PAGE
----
For more than 10 years, the Keck Center for Active Visualization in Earth Sciences (KeckCAVES) at University of California Davis, has allowed researchers to build 3-D, interactive models of places they cannot visit in reality.
Now, the virtual reality software used by scientists at the University of California, Davis, to study everything from earthquakes to molecular biology in a 3-D “cave” can run on some off-the-shelf gaming VR headsets.
The VR experience allows a medical researcher to walk around — or go into — a 3-D image of a skull from a patient’s CT scan. A geologist can walk around the landscape of a massive landslide and make precise measurements. A seismologist can watch a sequence of earthquakes and take precise measurements of depth and distance.
These 3-D renderings of data come to life within a Mechdyne CAVE — a commercially available virtual reality system — on the third floor of the UC Davis Earth and Physical Sciences Building. But now researchers are no longer limited to exploring virtual renderings of their data on campus.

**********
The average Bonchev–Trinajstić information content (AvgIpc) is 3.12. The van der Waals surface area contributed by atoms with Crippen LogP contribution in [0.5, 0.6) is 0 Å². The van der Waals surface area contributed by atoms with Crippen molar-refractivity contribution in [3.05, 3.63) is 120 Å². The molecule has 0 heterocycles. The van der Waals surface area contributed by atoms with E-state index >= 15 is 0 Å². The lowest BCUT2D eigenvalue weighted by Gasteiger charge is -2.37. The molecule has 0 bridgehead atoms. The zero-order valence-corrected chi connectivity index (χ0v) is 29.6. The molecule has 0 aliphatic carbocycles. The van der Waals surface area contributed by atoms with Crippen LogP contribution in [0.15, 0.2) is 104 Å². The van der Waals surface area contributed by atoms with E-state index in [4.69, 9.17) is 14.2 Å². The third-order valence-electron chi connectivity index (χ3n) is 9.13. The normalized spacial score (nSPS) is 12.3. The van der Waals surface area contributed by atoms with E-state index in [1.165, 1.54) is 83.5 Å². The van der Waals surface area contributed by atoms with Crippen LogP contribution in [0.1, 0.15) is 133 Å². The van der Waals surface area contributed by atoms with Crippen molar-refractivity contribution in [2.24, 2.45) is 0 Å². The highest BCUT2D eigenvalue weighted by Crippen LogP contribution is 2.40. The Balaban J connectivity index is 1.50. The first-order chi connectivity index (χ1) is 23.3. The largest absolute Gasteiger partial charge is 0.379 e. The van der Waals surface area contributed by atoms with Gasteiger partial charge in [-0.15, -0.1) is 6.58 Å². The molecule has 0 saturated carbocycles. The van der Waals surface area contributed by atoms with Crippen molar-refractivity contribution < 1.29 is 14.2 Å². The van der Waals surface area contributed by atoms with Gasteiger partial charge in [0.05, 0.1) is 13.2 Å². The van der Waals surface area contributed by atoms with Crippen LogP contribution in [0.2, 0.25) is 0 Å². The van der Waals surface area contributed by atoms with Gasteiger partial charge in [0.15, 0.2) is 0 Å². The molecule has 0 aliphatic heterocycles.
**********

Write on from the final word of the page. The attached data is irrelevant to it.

“We can now run our software on the gaming headsets,” said Oliver Kreylos, a software developer and research associate for the program. “Nonexperts can set up a full virtual reality system to use our applications the way they were meant to be used.” Currently, the software can run on the HTC Vive headset.